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Walmarts Winning Marketing Strategy for Success

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Wal-Mart was founded by Sam Walton, the first Wal-Mart store opened in Rogers, Arkansas, in 1962. Seventeen years later, annual sales toped $1 billion. By the end of January 2002, Wal-Mart Stores, Inc. was the world's largest retailer with $218 billion in sales. Wal-Mart's winning strategy in the U.S. was based on selling branded products at low cost, which enables the lower class and middle class consumers to shop for products and save. Due to the advances in technology over the years Wal-Mart has been able to achieve tremendous success. Wal-Mart's success has allowed the company to expand out of the United States.

About 100 million customers visit a Wal-Mart store somewhere in the world. Wal-Mart's marketing strategy was to guarantee "everyday low prices" as a way to pull in customers. Traditional retailers relied on advertised "sales." The company employed more than 1.3 million associates worldwide through more than 3,200 stores in the United States. Wal-Mart was named number one on the Fortune 500 list and was presented with the Ron Brown Award for Corporate Leadership, a presidential award that recognized companies for outstanding achievement in employer and community relations. Wal-Mart enjoyed a 50 percent market share position in the discount retail industry. Procter & Gamble, Clorox, and Johnson & Johnson were among its nearly 3,000 suppliers.

Though Wal-Mart may have been the top customer for consumer product manufacturers, it deliberately ensured it did not become too dependent on any one suppler; no single vendor constituted more than 4 percent of its overall purchase volume. Further, Wal-Mart had persuaded its suppliers to have electronic "hook-ups" with its stores. About 85 percent of all the merchandise sold by Wal-Mart was shipped through its distribution system to its stores. Wal-Mart used a "saturation" strategy for store expansion. The standard was to be able to drive from a distribution center to a store within a day. A distribution center was strategically placed so that it could eventually serve 150 - 200 Wal-Mart stores within a day. Stores were built as far away as possible but still within a day's drive of the distribution center; the area then was filled back for saturated back to the distribution center. Each distribution center operated 24 hours a day using laser-guided conveyor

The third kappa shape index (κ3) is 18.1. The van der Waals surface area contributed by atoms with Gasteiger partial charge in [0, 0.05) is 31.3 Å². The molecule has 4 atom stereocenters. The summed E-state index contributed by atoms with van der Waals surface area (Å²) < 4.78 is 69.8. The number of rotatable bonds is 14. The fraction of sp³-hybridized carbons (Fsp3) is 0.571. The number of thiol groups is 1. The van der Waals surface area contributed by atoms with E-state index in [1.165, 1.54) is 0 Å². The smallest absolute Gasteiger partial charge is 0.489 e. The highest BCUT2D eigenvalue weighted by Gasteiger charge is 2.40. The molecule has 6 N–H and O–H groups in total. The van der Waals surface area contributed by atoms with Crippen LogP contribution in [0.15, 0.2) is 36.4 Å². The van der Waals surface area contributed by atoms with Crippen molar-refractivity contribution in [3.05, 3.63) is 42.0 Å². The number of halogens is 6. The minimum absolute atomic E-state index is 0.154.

belts and cross-docking techniques that received goods on one side while simultaneously filling orders on the other. The company owned a fleet of more than 3,000 trucks and 12, 000 trailers. (Most competitors outsourced trucking.) Wal-Mart had implemented a satellite network system that allowed information to be shared between the company's wide network of stores, distribution centers, and suppliers. The system consolidated orders for goods, enabling the company



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